On May the 9th the people of Jersey celebrate the end of the occupation by Nazi Germany during World War II.
It is celebrated as Jersey’s national day. Here are some great photos of the day.
If you are visiting ‘The Island of Jersey’ you will need to bring a Camera with you.
Re-enacting the raising of flags on Liberation Day 2011
On 9 May 1945, HMS Beagle, which had set out from Plymouth, arrived in Jersey to accept the surrender of the occupying forces.
Two naval officers, one of whom was Surgeon Lt Ronald McDonald, were met by the Harbour Master who escorted them to the Harbour Master’s Office where they together hoisted the Union Jack, before also raising it on the flagstaff of the Pomme D’Or Hotel.
This has been re-enacted every year on Liberation Day since 1995. From 2003 to 2011 Harbour Master and Jerseyman Captain Howard Le Cornu performed this annually.
His father John E. Le Cornu and uncle David M. Le Cornu had been in the crowds and had witnessed the occasion on 9 May 1945.
Bank holidays on the ‘Island of Jersey’.
The Public Holidays and Bank Holidays (Jersey) Act 1952 established Liberation Day as a public holiday if it fell on a weekday.
The Public Holidays and Bank Holidays (Jersey) Act 2010 further laid down that Liberation was also to be a public holiday if it falls on a Saturday.
It is not a public holiday, and no day off in lieu is provided, if it falls on a Sunday.
Bailiff, Lieutenant-Governor and other officials in procession on Liberation Day 2012
Since the 50th anniversary of Liberation in 1995, a pattern of official ceremonies has developed based in and around Liberation Square in Saint Helier where the events at the Harbour Master’s Office and Pomme D’Or Hotel occurred in 1945.
Following a special sitting of the States of Jersey in the morning, States Members, clergy, the Bailiff of Jersey, the Lieutenant-Governor, Jurats, Crown Officers and other officials process from the Royal Square to Liberation Square accompanied by the Royal Mace and the Bailiff’s Seal.
An open air ecumenical service takes place in Liberation Square followed by the singing of “Man Bieau P’tit Jèrri”/”Beautiful Jersey” (in Jèrriais and English) and a re-enactment of the raising of flags (including that at Fort Regent).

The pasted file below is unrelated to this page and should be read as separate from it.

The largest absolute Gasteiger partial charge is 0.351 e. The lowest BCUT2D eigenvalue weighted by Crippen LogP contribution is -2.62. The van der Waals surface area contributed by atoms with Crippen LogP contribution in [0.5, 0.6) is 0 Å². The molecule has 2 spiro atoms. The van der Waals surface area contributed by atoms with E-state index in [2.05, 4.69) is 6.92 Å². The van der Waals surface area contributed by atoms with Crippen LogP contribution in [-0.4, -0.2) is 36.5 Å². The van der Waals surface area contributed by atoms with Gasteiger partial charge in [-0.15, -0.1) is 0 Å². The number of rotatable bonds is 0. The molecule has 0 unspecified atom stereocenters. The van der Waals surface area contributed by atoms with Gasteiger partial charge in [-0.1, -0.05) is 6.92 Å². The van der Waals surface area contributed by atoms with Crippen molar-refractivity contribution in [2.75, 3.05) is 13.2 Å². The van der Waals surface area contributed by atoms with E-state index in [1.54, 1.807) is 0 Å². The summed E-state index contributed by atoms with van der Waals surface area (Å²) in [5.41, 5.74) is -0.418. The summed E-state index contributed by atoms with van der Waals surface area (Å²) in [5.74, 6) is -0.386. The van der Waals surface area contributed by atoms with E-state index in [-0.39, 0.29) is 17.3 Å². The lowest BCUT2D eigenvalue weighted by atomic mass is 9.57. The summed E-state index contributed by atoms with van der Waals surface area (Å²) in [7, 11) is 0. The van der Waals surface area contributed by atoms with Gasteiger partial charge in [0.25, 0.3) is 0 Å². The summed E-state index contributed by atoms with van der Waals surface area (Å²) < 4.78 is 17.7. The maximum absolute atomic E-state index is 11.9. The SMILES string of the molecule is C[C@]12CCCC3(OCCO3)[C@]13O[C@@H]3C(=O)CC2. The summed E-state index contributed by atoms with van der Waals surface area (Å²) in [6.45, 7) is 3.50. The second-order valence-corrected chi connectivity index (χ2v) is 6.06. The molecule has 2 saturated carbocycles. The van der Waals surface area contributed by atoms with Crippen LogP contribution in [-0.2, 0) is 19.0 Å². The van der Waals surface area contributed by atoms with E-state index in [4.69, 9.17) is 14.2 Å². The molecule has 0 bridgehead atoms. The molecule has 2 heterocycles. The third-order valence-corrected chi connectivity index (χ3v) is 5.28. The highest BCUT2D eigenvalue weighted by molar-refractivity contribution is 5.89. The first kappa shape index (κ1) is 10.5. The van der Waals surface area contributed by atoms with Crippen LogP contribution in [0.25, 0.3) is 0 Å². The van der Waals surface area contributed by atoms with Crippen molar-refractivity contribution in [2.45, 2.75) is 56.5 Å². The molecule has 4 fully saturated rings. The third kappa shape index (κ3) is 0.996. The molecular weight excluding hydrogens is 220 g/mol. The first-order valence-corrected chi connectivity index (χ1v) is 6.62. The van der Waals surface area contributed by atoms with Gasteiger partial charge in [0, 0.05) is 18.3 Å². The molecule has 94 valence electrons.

Optomistic Voices will be singing songs of the era.
A parade of vintage and military vehicles, bands and service organisations is reviewed by the official party.
The afternoon community celebrations are of an informal character, including a programme of entertainments and stalls in Saint Helier.
An official ceremony also takes place at the Crematorium where there is a memorial to victims and slave workers of various nationalities. Representatives of affected nationalities take part in the commemoration.
Re enactment of the liberating soldiers
The German Occupation of Jersey began two weeks after the British government had de militarised the island fearing the safety of civilians should there be any conflict.
However, the German Air Force did bomb and machine gun the island, killing nine and wounding many more.
A few days later the German Commander of the Air Forces in Normandy dropped an ultimatum from the air demanding the immediate surrender of the island.
White flags and crosses were placed in prominent positions, as stipulated by the Germans, and the following day, July 2 1940; Jersey was occupied by air-borne troops under the command of Hauptmann Gussek.
Throughout the occupation, Hitler ordered the conversion of ‘the Island of Jersey’
into an impregnable fortress island.
Thousands of slave workers from countries like Spain, France, Poland, Russia, and Algeria built the
Underground Hospital in St. Peter for troops wounded in France.
Fortifications around the island were also built as part of Germany’s “Atlantic Wall”.